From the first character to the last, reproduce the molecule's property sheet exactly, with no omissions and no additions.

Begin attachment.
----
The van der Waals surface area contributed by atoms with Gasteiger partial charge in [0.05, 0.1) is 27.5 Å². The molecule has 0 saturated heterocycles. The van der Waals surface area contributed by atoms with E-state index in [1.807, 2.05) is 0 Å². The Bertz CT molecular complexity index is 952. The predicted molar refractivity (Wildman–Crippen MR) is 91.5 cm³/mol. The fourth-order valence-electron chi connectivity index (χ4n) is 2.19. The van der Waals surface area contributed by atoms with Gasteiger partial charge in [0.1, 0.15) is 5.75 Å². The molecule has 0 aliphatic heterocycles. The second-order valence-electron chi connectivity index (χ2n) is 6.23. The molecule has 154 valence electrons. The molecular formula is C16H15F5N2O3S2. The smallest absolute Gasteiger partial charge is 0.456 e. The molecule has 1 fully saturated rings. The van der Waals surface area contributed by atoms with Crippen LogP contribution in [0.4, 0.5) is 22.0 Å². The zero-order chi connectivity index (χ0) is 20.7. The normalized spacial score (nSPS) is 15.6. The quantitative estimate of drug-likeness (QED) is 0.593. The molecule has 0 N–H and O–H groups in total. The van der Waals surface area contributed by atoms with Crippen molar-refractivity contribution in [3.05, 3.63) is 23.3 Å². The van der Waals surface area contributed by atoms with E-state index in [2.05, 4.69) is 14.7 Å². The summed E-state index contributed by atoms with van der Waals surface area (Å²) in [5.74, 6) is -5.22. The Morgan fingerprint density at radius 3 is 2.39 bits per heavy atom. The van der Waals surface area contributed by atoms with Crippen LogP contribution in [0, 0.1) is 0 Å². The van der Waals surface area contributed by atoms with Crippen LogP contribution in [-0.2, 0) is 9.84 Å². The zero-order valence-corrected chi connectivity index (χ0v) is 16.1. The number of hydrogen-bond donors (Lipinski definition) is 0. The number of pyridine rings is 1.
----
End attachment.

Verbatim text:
The van der Waals surface area contributed by atoms with Gasteiger partial charge in [0.05, 0.1) is 27.5 Å². The molecule has 0 saturated heterocycles. The van der Waals surface area contributed by atoms with E-state index in [1.807, 2.05) is 0 Å². The Bertz CT molecular complexity index is 952. The predicted molar refractivity (Wildman–Crippen MR) is 91.5 cm³/mol. The fourth-order valence-electron chi connectivity index (χ4n) is 2.19. The van der Waals surface area contributed by atoms with Gasteiger partial charge in [0.1, 0.15) is 5.75 Å². The molecule has 0 aliphatic heterocycles. The second-order valence-electron chi connectivity index (χ2n) is 6.23. The molecule has 154 valence electrons. The molecular formula is C16H15F5N2O3S2. The smallest absolute Gasteiger partial charge is 0.456 e. The molecule has 1 fully saturated rings. The van der Waals surface area contributed by atoms with Crippen LogP contribution in [0.4, 0.5) is 22.0 Å². The zero-order chi connectivity index (χ0) is 20.7. The normalized spacial score (nSPS) is 15.6. The quantitative estimate of drug-likeness (QED) is 0.593. The molecule has 0 N–H and O–H groups in total. The van der Waals surface area contributed by atoms with Crippen molar-refractivity contribution in [3.05, 3.63) is 23.3 Å². The van der Waals surface area contributed by atoms with E-state index in [2.05, 4.69) is 14.7 Å². The summed E-state index contributed by atoms with van der Waals surface area (Å²) in [5.74, 6) is -5.22. The Morgan fingerprint density at radius 3 is 2.39 bits per heavy atom. The van der Waals surface area contributed by atoms with Crippen LogP contribution in [0, 0.1) is 0 Å². The van der Waals surface area contributed by atoms with Crippen LogP contribution in [-0.2, 0) is 9.84 Å². The zero-order valence-corrected chi connectivity index (χ0v) is 16.1. The number of hydrogen-bond donors (Lipinski definition) is 0. The number of pyridine rings is 1.